Raven’s neurotic, unhinged ramblings quickly became a thing of the past when Ralyn took center stage. In stark contrast to his son’s uncontrollable angst, Ralyn is actually quite stoic. And although he faces countless trials over the course of his long and tumultuous life, he handles them a hell of a lot better than his terror of a spawn.

Oddly enough, as I wrote from Ralyn’s perspective more and more, I began to feel his calm seeping into me—just as Raven’s neuroticisms had bled into my brain so many years before. Over a decade later, it feels sublime to finally have a shred of control over these muses that got under my skin for so long. Perhaps the evolution of my characters isn’t so different from my growth and development as a writer, and as a person. If Ralyn, this massively powerful alien that knows the black secrets of the universe, can turn his back on his sorrows, then so can I. This is the lesson I learned with the help of my muses, through our dual evolution.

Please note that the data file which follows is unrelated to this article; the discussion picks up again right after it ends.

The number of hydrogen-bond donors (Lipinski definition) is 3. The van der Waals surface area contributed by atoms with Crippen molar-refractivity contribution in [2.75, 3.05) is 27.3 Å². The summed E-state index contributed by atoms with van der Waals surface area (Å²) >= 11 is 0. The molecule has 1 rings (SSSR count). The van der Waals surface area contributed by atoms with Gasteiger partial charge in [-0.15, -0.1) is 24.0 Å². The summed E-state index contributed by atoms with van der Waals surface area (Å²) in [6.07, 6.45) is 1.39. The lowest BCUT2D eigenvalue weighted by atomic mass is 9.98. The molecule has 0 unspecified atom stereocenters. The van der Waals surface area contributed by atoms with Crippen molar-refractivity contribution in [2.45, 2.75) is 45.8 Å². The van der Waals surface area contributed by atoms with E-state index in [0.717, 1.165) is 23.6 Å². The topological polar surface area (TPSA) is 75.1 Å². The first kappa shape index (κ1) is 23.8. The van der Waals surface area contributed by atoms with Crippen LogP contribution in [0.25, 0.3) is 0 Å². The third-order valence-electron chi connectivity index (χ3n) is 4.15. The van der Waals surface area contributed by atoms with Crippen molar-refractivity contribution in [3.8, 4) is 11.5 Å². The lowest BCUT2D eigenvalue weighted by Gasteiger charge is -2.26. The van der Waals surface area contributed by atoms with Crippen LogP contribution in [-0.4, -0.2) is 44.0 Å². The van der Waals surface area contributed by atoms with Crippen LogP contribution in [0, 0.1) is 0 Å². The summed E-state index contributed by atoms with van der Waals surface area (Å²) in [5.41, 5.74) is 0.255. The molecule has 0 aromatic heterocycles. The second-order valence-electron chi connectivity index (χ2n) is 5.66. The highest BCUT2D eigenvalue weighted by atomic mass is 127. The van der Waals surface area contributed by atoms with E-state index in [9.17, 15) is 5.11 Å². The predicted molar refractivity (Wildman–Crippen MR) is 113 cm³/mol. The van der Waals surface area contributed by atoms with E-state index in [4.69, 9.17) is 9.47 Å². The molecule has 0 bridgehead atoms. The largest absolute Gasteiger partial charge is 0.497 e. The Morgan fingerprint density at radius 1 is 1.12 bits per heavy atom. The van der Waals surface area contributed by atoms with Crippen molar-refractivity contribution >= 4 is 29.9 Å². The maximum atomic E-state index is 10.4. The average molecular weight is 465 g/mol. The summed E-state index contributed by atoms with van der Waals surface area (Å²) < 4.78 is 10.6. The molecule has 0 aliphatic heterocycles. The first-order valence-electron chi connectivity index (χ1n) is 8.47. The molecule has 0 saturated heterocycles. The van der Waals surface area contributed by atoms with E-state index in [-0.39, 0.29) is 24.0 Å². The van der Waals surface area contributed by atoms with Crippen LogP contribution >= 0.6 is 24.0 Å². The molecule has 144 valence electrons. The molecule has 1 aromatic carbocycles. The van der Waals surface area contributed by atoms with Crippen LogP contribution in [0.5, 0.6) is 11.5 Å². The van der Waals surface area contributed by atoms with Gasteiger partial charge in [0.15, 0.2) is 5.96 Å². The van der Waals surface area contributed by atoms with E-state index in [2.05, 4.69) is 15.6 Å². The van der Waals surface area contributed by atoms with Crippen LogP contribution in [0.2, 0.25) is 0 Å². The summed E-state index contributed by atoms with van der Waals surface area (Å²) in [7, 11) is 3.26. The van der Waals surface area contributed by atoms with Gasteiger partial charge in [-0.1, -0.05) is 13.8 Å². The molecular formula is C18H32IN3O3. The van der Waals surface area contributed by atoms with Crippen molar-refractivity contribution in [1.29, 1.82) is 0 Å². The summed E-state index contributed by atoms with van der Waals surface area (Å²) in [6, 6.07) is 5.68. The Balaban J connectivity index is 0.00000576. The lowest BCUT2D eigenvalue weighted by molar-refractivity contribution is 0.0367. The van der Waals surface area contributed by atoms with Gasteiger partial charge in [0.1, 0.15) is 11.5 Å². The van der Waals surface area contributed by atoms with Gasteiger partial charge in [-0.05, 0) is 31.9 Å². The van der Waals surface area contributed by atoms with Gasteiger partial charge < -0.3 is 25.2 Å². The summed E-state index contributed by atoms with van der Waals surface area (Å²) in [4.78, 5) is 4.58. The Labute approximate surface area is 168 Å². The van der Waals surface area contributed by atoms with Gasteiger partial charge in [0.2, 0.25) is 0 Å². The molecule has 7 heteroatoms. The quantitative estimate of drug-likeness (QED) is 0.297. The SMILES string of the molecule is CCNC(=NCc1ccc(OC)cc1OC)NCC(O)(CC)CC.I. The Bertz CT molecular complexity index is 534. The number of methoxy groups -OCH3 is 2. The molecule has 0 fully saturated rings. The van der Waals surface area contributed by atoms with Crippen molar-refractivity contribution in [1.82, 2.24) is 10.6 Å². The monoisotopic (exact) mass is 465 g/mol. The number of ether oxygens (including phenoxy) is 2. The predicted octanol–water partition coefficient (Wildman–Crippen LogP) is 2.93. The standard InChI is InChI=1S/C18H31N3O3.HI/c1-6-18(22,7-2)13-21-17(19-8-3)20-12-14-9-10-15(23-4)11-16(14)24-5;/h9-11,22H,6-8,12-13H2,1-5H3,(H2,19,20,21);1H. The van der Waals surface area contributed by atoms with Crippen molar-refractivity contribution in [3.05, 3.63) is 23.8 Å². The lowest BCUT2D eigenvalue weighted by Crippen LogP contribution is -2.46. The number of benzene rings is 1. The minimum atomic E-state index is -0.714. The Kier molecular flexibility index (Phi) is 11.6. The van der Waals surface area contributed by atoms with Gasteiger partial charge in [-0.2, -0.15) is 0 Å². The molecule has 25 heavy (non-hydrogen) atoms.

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The Difference Between Spilling Your Guts and Venting

Make no mistake, Ralyn still knows his own brand of heartache. He still feels sorry for himself, and bleeds, and even cries throughout the course of my first novel. But he’s a hell of a lot more graceful about it than Raven could ever dream of being. As I grew into my own emotions and evolved as a person, it showed in my characters more than I ever thought possible.